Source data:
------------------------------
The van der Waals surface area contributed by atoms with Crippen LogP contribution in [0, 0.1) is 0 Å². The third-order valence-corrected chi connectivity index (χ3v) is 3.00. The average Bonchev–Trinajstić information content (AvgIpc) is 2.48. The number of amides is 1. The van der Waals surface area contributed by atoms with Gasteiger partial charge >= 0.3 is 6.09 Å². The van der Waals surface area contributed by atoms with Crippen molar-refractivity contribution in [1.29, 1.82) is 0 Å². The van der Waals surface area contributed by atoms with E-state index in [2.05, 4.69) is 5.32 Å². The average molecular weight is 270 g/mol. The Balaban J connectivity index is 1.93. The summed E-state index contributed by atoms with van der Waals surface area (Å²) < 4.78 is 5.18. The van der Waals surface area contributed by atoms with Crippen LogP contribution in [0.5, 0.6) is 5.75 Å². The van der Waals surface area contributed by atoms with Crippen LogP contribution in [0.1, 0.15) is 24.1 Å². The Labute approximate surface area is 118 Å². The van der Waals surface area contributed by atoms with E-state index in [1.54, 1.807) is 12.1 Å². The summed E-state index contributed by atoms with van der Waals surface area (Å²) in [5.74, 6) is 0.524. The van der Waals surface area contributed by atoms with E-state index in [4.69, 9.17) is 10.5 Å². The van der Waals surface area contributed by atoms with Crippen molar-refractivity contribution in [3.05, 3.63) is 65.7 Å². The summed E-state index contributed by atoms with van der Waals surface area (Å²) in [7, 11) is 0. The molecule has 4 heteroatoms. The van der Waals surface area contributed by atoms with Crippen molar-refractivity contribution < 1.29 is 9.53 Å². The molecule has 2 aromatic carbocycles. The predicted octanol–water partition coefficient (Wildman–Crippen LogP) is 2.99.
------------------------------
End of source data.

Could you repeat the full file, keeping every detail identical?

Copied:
The van der Waals surface area contributed by atoms with Crippen LogP contribution in [0, 0.1) is 0 Å². The third-order valence-corrected chi connectivity index (χ3v) is 3.00. The average Bonchev–Trinajstić information content (AvgIpc) is 2.48. The number of amides is 1. The van der Waals surface area contributed by atoms with Gasteiger partial charge >= 0.3 is 6.09 Å². The van der Waals surface area contributed by atoms with Crippen molar-refractivity contribution in [1.29, 1.82) is 0 Å². The van der Waals surface area contributed by atoms with E-state index in [2.05, 4.69) is 5.32 Å². The average molecular weight is 270 g/mol. The Balaban J connectivity index is 1.93. The summed E-state index contributed by atoms with van der Waals surface area (Å²) < 4.78 is 5.18. The van der Waals surface area contributed by atoms with Crippen LogP contribution in [0.5, 0.6) is 5.75 Å². The van der Waals surface area contributed by atoms with Crippen LogP contribution in [0.1, 0.15) is 24.1 Å². The Labute approximate surface area is 118 Å². The van der Waals surface area contributed by atoms with E-state index in [1.54, 1.807) is 12.1 Å². The summed E-state index contributed by atoms with van der Waals surface area (Å²) in [5.74, 6) is 0.524. The van der Waals surface area contributed by atoms with E-state index in [4.69, 9.17) is 10.5 Å². The van der Waals surface area contributed by atoms with Crippen molar-refractivity contribution in [3.05, 3.63) is 65.7 Å². The summed E-state index contributed by atoms with van der Waals surface area (Å²) in [7, 11) is 0. The molecule has 4 heteroatoms. The van der Waals surface area contributed by atoms with Crippen molar-refractivity contribution < 1.29 is 9.53 Å². The molecule has 2 aromatic carbocycles. The predicted octanol–water partition coefficient (Wildman–Crippen LogP) is 2.99.